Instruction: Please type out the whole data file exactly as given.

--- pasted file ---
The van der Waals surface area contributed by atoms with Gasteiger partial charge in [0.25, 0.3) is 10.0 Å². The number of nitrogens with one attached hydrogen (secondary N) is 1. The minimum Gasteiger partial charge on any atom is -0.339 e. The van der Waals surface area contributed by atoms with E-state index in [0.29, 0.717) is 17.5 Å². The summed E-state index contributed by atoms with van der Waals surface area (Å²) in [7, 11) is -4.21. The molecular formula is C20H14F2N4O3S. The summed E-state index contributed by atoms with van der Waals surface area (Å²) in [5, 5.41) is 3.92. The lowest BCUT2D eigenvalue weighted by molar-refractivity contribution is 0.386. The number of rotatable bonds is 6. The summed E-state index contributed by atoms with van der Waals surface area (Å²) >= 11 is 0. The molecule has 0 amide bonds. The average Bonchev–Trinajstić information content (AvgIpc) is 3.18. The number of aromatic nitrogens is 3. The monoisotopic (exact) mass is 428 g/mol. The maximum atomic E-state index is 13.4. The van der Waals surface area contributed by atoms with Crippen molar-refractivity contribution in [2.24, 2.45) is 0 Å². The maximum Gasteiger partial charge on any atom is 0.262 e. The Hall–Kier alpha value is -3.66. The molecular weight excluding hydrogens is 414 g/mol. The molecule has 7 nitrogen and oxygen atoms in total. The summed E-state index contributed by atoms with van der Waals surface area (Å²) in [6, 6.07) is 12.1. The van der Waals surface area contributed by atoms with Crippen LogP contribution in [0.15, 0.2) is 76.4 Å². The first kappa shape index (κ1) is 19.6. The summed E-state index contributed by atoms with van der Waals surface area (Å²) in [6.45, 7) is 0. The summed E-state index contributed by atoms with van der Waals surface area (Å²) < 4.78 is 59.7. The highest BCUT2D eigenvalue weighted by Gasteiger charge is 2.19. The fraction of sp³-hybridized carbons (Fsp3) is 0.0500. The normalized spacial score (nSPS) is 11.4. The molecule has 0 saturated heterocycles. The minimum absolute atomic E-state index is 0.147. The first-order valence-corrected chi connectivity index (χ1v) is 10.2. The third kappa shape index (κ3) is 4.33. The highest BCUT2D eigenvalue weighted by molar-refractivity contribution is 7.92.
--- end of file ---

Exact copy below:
The van der Waals surface area contributed by atoms with Gasteiger partial charge in [0.25, 0.3) is 10.0 Å². The number of nitrogens with one attached hydrogen (secondary N) is 1. The minimum Gasteiger partial charge on any atom is -0.339 e. The van der Waals surface area contributed by atoms with E-state index in [0.29, 0.717) is 17.5 Å². The summed E-state index contributed by atoms with van der Waals surface area (Å²) in [7, 11) is -4.21. The molecular formula is C20H14F2N4O3S. The summed E-state index contributed by atoms with van der Waals surface area (Å²) in [5, 5.41) is 3.92. The lowest BCUT2D eigenvalue weighted by molar-refractivity contribution is 0.386. The number of rotatable bonds is 6. The summed E-state index contributed by atoms with van der Waals surface area (Å²) >= 11 is 0. The molecule has 0 amide bonds. The average Bonchev–Trinajstić information content (AvgIpc) is 3.18. The number of aromatic nitrogens is 3. The monoisotopic (exact) mass is 428 g/mol. The maximum atomic E-state index is 13.4. The van der Waals surface area contributed by atoms with Crippen molar-refractivity contribution in [2.24, 2.45) is 0 Å². The maximum Gasteiger partial charge on any atom is 0.262 e. The Hall–Kier alpha value is -3.66. The molecular weight excluding hydrogens is 414 g/mol. The molecule has 7 nitrogen and oxygen atoms in total. The summed E-state index contributed by atoms with van der Waals surface area (Å²) in [6, 6.07) is 12.1. The van der Waals surface area contributed by atoms with Crippen LogP contribution in [0.15, 0.2) is 76.4 Å². The first kappa shape index (κ1) is 19.6. The summed E-state index contributed by atoms with van der Waals surface area (Å²) in [6.45, 7) is 0. The summed E-state index contributed by atoms with van der Waals surface area (Å²) < 4.78 is 59.7. The highest BCUT2D eigenvalue weighted by Gasteiger charge is 2.19. The fraction of sp³-hybridized carbons (Fsp3) is 0.0500. The normalized spacial score (nSPS) is 11.4. The molecule has 0 saturated heterocycles. The minimum absolute atomic E-state index is 0.147. The first-order valence-corrected chi connectivity index (χ1v) is 10.2. The third kappa shape index (κ3) is 4.33. The highest BCUT2D eigenvalue weighted by molar-refractivity contribution is 7.92.